Bryan Stevenson (1959- )

Bryan Stevenson, 2012
Courtesy James Duncan Davidson (CC BY-SA 3.0)

Bryan Stevenson is a lawyer, social justice advocate, and law professor at New York University School of Law. Stevenson was born on November 14, 1959 in Milton, Delaware. His father, Howard Carlton Stevenson, Jr. was a laboratory technician at General Foods, and his mother, Alice Gertrude (Golden) was an equal opportunity officer at Dover Air Force Base. Stevenson attended a segregated school for kindergarten and first grade, but by second grade, classes were desegregated. In his youth, Stevenson played the piano and sang in the choir at Prospect African American Episcopal Church, now called Mother Bethel, in Philadelphia, Pennsylvania. Stevenson was introduced to the legal system early in his life. At the age of sixteen, his grandfather, Clarence L. Golden, was stabbed to death in his Philadelphia home during a robbery.

Stevenson attended Cape Henlopen High School in Lewes, Delaware, where he played on the baseball and soccer teams, served as president of the student body, and won American Legion public speaking contests. He graduated from high school in 1978 with a scholarship to attend Eastern University in St. David’s, Pennsylvania. In 1981 he graduated from that institution with a BA in philosophy. Stevenson then attended Harvard University Law School, earning both his MA in public policy and his JD in 1985 from the John F. Kennedy School of Government at Harvard. He interned at the Southern Center for Human Rights (SCHR) in Atlanta, Georgia, an organization that represents death row inmates throughout the South. Following graduation, Stevenson relocated to Atlanta, and began working for the center. Stevenson’s first major case eventually ended up before the U.S. Supreme Court as McClesky v. Kemp (1987). The high court upheld Warren McClesky’s death penalty.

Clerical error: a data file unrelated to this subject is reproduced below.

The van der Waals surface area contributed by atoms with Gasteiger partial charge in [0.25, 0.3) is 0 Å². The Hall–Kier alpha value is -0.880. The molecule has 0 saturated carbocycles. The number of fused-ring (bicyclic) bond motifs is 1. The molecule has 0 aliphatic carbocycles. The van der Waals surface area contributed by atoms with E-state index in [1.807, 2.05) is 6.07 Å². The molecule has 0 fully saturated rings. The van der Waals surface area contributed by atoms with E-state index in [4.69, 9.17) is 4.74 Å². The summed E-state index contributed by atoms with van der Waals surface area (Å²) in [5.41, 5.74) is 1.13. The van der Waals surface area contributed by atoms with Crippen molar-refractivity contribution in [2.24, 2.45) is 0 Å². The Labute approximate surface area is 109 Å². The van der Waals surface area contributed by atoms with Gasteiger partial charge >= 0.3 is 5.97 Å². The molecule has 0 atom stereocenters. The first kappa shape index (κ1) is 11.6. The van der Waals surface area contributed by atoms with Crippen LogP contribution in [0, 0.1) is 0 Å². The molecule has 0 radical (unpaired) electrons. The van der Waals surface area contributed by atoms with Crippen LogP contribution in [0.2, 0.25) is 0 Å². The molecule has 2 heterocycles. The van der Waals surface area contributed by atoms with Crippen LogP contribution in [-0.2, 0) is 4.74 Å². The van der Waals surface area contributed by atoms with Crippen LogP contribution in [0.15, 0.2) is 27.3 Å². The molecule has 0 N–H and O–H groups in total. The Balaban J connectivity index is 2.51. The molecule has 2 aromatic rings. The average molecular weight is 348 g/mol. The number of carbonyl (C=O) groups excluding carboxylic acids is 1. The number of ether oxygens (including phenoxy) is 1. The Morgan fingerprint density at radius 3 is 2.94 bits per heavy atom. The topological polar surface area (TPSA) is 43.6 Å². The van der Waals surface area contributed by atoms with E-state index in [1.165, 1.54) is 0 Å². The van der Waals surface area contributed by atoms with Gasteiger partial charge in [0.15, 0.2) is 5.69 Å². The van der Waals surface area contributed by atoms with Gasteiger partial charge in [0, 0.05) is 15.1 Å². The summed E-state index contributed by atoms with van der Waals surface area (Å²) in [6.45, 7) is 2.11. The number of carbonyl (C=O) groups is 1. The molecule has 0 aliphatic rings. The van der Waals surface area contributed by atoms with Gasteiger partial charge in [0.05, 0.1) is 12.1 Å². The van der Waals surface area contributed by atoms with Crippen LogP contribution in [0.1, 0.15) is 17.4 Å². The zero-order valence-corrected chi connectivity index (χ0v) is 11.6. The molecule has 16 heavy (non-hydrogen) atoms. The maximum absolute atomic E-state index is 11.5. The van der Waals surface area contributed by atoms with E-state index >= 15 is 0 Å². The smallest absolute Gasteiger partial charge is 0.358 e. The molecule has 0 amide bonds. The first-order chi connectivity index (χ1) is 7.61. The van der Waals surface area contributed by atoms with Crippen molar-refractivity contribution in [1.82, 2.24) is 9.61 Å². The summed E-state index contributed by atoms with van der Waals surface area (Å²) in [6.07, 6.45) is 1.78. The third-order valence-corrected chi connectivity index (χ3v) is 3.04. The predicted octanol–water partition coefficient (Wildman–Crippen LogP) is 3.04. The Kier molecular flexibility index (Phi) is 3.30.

Despite the loss, in 1989, Stevenson was appointed Director of the Alabama SCHR in 1989, which he called the Alabama Capital Representation Resource Center. Government funding for the center was reduced in 1994, and Stevenson converted the center into the Equal Justice Initiative (EJI), using monies from his 1995 MacArthur Grant. He became a part-time professor at New York University School of Law in 1998, achieving full status by 2002. In 2013, Stevenson placed markers at slave trading sites throughout Montgomery, Alabama, and in 2014, his memoir Just Mercy: A Story of Justice and Redemption was released. In 2017, Stevenson founded the From Slavery to Mass Incarceration Museum in Montgomery, which features markers dedicated to lynchings across the South.

Stevenson is a highly respected speaker and has received over forty honorary doctoral degrees from numerous institutions and more awards. His memoir was brought to life in the movie Just Mercy, featuring Michael B. Jordan as Stevenson, and Jamie Foxx as Walter McMillan. Stevenson was brought in as a producer for the film which was released on Christmas Day 2019.

The EJI has helped release over 135 wrongly accused prisoners sentenced to death. Stevenson admits being married to his work. He has resided in a one-bedroom apartment, continues to drive a 1988 Corolla, and pays himself just $27,000 a year for his work with EJI, choosing to pay his 30 employees more than himself.